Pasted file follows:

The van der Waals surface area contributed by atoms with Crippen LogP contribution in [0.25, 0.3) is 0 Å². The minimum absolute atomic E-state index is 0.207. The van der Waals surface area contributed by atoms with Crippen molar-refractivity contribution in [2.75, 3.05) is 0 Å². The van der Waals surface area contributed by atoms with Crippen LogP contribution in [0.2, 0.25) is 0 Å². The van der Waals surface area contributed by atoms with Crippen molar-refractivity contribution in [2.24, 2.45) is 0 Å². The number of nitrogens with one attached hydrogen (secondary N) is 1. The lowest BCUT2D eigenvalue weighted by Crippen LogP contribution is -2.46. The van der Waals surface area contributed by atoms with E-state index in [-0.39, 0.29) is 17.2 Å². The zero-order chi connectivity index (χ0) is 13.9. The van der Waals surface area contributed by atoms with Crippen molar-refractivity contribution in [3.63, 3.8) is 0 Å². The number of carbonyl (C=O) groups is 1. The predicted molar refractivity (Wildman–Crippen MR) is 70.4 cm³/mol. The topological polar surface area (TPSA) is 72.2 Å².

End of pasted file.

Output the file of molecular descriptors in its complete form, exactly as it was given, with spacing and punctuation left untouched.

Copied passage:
The van der Waals surface area contributed by atoms with Crippen LogP contribution in [0.25, 0.3) is 0 Å². The minimum absolute atomic E-state index is 0.207. The van der Waals surface area contributed by atoms with Crippen molar-refractivity contribution in [2.75, 3.05) is 0 Å². The van der Waals surface area contributed by atoms with Crippen LogP contribution in [0.2, 0.25) is 0 Å². The van der Waals surface area contributed by atoms with Crippen molar-refractivity contribution in [2.24, 2.45) is 0 Å². The number of nitrogens with one attached hydrogen (secondary N) is 1. The lowest BCUT2D eigenvalue weighted by Crippen LogP contribution is -2.46. The van der Waals surface area contributed by atoms with E-state index in [-0.39, 0.29) is 17.2 Å². The zero-order chi connectivity index (χ0) is 13.9. The van der Waals surface area contributed by atoms with Crippen molar-refractivity contribution in [3.63, 3.8) is 0 Å². The number of carbonyl (C=O) groups is 1. The predicted molar refractivity (Wildman–Crippen MR) is 70.4 cm³/mol. The topological polar surface area (TPSA) is 72.2 Å².